In Zombie’s version, a young Michael Myers (Daeg Faerch: Hancock 2008, Run! Bitch Run! 2009) is already showing signs of psychopathic behaviors, while also being mentally abused by his mom’s boyfriend, Ronnie (William Forsyth: Once Upon a Time in America 1984, Raising Arizona 1987), and his sister, Judith (Hannah Hall: Forrest Gump 1994, The Virgin Suicides 1999), with no help from his absentee, stripper mom, Deborah (Sheri Moon Zombie: House of 1000 Corpses 2003, The Devil’s Rejects 2005). Some disturbing drawings bring a visit by the concerned Dr. Loomis (Malcolm McDowell: A Clockwork Orange 1971, Caligula 1980), but Deborah waves it off. It is not until Halloween night when the disappointed Michael gets back at his family for not taking him Trick or Treating by emotionlessly slaughtering Ronnie, Judith and Judith’s boyfriend before donning the traditional Michael Meyers mask, kissing his baby sister, Angel, and bringing her outside as they wait for the cops to arrive. Michael gets sent to a county sanitarium under the watch of Dr. Loomis.
As the weeks go by, Michael does not recall what happened the night of Halloween, Deborah visits him religiously in the hopes that somehow her baby boy can get the help he needs. Michael only disappears further and further from the world with each passing day, becoming mute and gaining an obsession with masks, using them to hide his face. After barely showing any signs of human recognition, Michael is teased by a nurse, and he stabs her with a fork and kills her. After this, Deborah can no longer deal with the pain and kills herself, leaving Michael and baby Angel orphans. Seventeen years later, after growing into a six foot, eight inch beast of a man (Tyler Mane: X-Men 2000, Troy 2004), Michael escapes the sanitarium and seeks out his now adopted sister, renamed Laurie. Laurie and her friends, Annie (Danielle Harris: Halloween IV 1988, Halloween V 1989) and Lynda (Kristina Klebe: Proxy 2013, Killer Mermaid 2014) have to fight for their lives as Michael Myers once again terrorizes the streets of Haddonfield.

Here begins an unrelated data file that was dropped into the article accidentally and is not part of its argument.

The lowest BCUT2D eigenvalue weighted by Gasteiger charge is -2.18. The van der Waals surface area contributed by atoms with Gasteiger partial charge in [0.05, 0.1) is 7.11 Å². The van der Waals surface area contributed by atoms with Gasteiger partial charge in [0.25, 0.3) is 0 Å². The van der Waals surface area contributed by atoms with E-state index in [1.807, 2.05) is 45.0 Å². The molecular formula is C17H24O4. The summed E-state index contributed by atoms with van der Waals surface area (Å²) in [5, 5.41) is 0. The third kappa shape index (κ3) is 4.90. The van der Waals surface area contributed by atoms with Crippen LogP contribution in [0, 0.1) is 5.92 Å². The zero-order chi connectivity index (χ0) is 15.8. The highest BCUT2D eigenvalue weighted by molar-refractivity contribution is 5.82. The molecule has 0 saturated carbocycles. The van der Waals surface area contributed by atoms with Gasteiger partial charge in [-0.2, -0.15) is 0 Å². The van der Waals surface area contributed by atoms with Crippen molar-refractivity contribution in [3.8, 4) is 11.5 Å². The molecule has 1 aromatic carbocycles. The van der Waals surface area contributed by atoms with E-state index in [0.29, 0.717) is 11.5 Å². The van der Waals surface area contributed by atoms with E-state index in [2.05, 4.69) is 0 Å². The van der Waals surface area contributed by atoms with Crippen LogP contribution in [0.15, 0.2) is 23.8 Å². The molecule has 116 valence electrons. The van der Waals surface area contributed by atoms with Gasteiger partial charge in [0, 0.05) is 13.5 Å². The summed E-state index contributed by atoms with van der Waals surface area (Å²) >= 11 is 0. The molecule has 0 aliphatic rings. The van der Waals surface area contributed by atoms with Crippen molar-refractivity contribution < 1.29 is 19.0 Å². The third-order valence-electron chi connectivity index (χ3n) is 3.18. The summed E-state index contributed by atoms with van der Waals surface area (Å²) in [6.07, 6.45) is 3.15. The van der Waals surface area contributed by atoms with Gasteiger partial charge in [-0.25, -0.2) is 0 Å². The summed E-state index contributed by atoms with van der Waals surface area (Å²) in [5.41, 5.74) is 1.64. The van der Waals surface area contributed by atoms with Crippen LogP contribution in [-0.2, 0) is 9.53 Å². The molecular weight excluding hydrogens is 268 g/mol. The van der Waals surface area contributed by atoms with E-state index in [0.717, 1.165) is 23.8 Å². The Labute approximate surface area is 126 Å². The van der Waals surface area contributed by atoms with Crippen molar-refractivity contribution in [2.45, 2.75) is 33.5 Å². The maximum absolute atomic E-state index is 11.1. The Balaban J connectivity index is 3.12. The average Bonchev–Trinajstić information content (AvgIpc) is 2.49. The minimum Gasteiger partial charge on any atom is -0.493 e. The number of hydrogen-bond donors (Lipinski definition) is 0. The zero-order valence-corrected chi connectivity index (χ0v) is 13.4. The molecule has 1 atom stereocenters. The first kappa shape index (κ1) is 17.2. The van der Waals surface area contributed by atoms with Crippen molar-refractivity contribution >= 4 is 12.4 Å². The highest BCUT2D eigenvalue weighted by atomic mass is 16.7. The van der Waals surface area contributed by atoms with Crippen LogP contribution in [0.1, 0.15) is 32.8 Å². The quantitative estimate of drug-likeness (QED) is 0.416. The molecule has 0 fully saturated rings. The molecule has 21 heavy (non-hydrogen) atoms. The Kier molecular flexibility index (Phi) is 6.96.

Although the remake is loved by audiences worldwide, some people will never be happy with the changes that were made. There are both similarities and differences in the two films respectfully. Zombie stuck with the original story of Michael Myers as an adult and used the same basic mask. However, while Carpenter wanted less blood and gore and more atmosphere, Zombie aimed for more splatter, nudity, as well as rougher language. Some fans hated the fact that Michael Myers was given a back-story and complained that it ruined the mystery of who” The Shape” was, while others loved finding out what made Michael Myers a killer and witnessing all of the steps that built the legendary masked maniac. Despite the controversy between both movies, each have their own endearing qualities for different generations, and Michael Myers will live on as the man who could not be killed, because one can not kill evil.